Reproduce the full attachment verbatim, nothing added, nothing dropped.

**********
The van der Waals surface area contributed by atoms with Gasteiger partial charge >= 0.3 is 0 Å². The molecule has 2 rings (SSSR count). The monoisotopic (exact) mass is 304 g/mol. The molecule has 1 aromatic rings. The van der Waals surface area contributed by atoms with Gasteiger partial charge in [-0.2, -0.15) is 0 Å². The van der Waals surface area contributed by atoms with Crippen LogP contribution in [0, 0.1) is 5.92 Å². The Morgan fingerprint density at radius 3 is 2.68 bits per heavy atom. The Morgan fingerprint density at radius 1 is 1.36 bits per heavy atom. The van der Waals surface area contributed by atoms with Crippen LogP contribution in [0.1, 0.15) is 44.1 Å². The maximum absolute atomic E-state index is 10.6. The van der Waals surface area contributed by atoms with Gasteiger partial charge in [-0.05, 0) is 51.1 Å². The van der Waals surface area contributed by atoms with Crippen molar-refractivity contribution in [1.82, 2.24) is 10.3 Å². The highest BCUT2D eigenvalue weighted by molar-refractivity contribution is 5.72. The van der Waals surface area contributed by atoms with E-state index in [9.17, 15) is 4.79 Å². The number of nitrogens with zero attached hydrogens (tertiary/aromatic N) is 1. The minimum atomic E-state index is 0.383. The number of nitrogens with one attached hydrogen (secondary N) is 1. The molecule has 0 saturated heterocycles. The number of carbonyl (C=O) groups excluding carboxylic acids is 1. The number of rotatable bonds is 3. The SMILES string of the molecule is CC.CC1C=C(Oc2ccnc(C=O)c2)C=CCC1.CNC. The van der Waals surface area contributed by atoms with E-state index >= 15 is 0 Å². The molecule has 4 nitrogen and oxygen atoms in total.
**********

The van der Waals surface area contributed by atoms with Gasteiger partial charge >= 0.3 is 0 Å². The molecule has 2 rings (SSSR count). The monoisotopic (exact) mass is 304 g/mol. The molecule has 1 aromatic rings. The van der Waals surface area contributed by atoms with Gasteiger partial charge in [-0.2, -0.15) is 0 Å². The van der Waals surface area contributed by atoms with Crippen LogP contribution in [0, 0.1) is 5.92 Å². The Morgan fingerprint density at radius 3 is 2.68 bits per heavy atom. The Morgan fingerprint density at radius 1 is 1.36 bits per heavy atom. The van der Waals surface area contributed by atoms with Crippen LogP contribution in [0.1, 0.15) is 44.1 Å². The maximum absolute atomic E-state index is 10.6. The van der Waals surface area contributed by atoms with Gasteiger partial charge in [-0.05, 0) is 51.1 Å². The van der Waals surface area contributed by atoms with Crippen molar-refractivity contribution in [1.82, 2.24) is 10.3 Å². The highest BCUT2D eigenvalue weighted by molar-refractivity contribution is 5.72. The van der Waals surface area contributed by atoms with E-state index in [9.17, 15) is 4.79 Å². The number of nitrogens with zero attached hydrogens (tertiary/aromatic N) is 1. The minimum atomic E-state index is 0.383. The number of nitrogens with one attached hydrogen (secondary N) is 1. The molecule has 0 saturated heterocycles. The number of carbonyl (C=O) groups excluding carboxylic acids is 1. The number of rotatable bonds is 3. The SMILES string of the molecule is CC.CC1C=C(Oc2ccnc(C=O)c2)C=CCC1.CNC. The van der Waals surface area contributed by atoms with E-state index >= 15 is 0 Å². The molecule has 4 nitrogen and oxygen atoms in total.